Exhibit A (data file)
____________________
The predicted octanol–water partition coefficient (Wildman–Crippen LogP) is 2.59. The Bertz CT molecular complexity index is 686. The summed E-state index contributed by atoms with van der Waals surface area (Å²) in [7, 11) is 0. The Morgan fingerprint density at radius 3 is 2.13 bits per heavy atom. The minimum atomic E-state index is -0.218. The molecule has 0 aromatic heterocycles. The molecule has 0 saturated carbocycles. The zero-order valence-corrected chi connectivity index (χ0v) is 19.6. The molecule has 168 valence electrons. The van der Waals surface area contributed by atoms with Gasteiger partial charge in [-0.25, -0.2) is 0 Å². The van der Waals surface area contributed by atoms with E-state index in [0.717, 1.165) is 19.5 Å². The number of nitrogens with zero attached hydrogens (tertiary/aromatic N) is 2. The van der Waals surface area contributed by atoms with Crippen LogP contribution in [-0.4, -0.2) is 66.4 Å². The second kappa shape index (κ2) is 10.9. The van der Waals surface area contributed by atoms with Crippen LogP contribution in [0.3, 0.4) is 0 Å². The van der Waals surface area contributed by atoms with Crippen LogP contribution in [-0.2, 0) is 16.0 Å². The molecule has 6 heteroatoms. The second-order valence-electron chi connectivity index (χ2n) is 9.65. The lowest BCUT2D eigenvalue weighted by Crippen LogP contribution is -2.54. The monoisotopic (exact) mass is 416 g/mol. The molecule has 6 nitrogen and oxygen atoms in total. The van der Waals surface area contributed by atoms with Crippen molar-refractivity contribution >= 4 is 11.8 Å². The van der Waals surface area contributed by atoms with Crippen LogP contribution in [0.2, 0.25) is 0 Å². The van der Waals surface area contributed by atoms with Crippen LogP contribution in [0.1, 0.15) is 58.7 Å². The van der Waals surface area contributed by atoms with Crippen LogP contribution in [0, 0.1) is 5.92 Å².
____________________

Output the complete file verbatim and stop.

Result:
The predicted octanol–water partition coefficient (Wildman–Crippen LogP) is 2.59. The Bertz CT molecular complexity index is 686. The summed E-state index contributed by atoms with van der Waals surface area (Å²) in [7, 11) is 0. The Morgan fingerprint density at radius 3 is 2.13 bits per heavy atom. The minimum atomic E-state index is -0.218. The molecule has 0 aromatic heterocycles. The molecule has 0 saturated carbocycles. The zero-order valence-corrected chi connectivity index (χ0v) is 19.6. The molecule has 168 valence electrons. The van der Waals surface area contributed by atoms with Gasteiger partial charge in [-0.25, -0.2) is 0 Å². The van der Waals surface area contributed by atoms with E-state index in [0.717, 1.165) is 19.5 Å². The number of nitrogens with zero attached hydrogens (tertiary/aromatic N) is 2. The van der Waals surface area contributed by atoms with Crippen LogP contribution in [-0.4, -0.2) is 66.4 Å². The second kappa shape index (κ2) is 10.9. The van der Waals surface area contributed by atoms with Crippen LogP contribution in [0.3, 0.4) is 0 Å². The van der Waals surface area contributed by atoms with Crippen LogP contribution in [-0.2, 0) is 16.0 Å². The molecule has 6 heteroatoms. The second-order valence-electron chi connectivity index (χ2n) is 9.65. The lowest BCUT2D eigenvalue weighted by Crippen LogP contribution is -2.54. The monoisotopic (exact) mass is 416 g/mol. The molecule has 6 nitrogen and oxygen atoms in total. The van der Waals surface area contributed by atoms with Crippen molar-refractivity contribution >= 4 is 11.8 Å². The van der Waals surface area contributed by atoms with Crippen LogP contribution in [0.2, 0.25) is 0 Å². The van der Waals surface area contributed by atoms with Crippen LogP contribution in [0.1, 0.15) is 58.7 Å². The van der Waals surface area contributed by atoms with Crippen LogP contribution in [0, 0.1) is 5.92 Å².